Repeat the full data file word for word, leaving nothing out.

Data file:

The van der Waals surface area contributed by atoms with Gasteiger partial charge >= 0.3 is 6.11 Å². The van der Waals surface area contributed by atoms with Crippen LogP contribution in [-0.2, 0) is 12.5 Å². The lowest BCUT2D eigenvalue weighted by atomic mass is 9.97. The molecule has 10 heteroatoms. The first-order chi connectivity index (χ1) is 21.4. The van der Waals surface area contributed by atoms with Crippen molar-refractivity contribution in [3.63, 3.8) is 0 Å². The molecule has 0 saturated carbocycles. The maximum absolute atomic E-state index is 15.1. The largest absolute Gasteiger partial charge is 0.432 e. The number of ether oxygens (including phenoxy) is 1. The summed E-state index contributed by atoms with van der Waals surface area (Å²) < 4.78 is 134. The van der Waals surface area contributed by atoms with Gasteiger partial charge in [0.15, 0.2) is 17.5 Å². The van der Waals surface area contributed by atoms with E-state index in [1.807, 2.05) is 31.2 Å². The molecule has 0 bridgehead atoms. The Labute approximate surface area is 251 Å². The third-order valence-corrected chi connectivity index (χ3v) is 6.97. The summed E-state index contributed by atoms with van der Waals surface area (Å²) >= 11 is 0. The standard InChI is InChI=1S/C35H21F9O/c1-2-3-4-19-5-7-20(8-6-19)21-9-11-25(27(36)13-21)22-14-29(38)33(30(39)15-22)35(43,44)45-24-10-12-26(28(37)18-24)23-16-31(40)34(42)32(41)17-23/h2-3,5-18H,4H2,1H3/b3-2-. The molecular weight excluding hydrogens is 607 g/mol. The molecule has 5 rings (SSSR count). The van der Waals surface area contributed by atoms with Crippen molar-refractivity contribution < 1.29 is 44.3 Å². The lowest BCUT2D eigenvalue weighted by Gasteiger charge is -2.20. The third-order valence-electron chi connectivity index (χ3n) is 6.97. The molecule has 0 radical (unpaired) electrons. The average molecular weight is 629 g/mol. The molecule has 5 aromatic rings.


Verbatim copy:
The van der Waals surface area contributed by atoms with Gasteiger partial charge >= 0.3 is 6.11 Å². The van der Waals surface area contributed by atoms with Crippen LogP contribution in [-0.2, 0) is 12.5 Å². The lowest BCUT2D eigenvalue weighted by atomic mass is 9.97. The molecule has 10 heteroatoms. The first-order chi connectivity index (χ1) is 21.4. The van der Waals surface area contributed by atoms with Crippen molar-refractivity contribution in [3.63, 3.8) is 0 Å². The molecule has 0 saturated carbocycles. The maximum absolute atomic E-state index is 15.1. The largest absolute Gasteiger partial charge is 0.432 e. The number of ether oxygens (including phenoxy) is 1. The summed E-state index contributed by atoms with van der Waals surface area (Å²) < 4.78 is 134. The van der Waals surface area contributed by atoms with Gasteiger partial charge in [0.15, 0.2) is 17.5 Å². The van der Waals surface area contributed by atoms with E-state index in [1.807, 2.05) is 31.2 Å². The molecule has 0 bridgehead atoms. The Labute approximate surface area is 251 Å². The third-order valence-corrected chi connectivity index (χ3v) is 6.97. The summed E-state index contributed by atoms with van der Waals surface area (Å²) >= 11 is 0. The standard InChI is InChI=1S/C35H21F9O/c1-2-3-4-19-5-7-20(8-6-19)21-9-11-25(27(36)13-21)22-14-29(38)33(30(39)15-22)35(43,44)45-24-10-12-26(28(37)18-24)23-16-31(40)34(42)32(41)17-23/h2-3,5-18H,4H2,1H3/b3-2-. The molecular weight excluding hydrogens is 607 g/mol. The molecule has 5 rings (SSSR count). The van der Waals surface area contributed by atoms with Crippen molar-refractivity contribution < 1.29 is 44.3 Å². The lowest BCUT2D eigenvalue weighted by Gasteiger charge is -2.20. The third-order valence-electron chi connectivity index (χ3n) is 6.97. The molecule has 0 radical (unpaired) electrons. The average molecular weight is 629 g/mol. The molecule has 5 aromatic rings.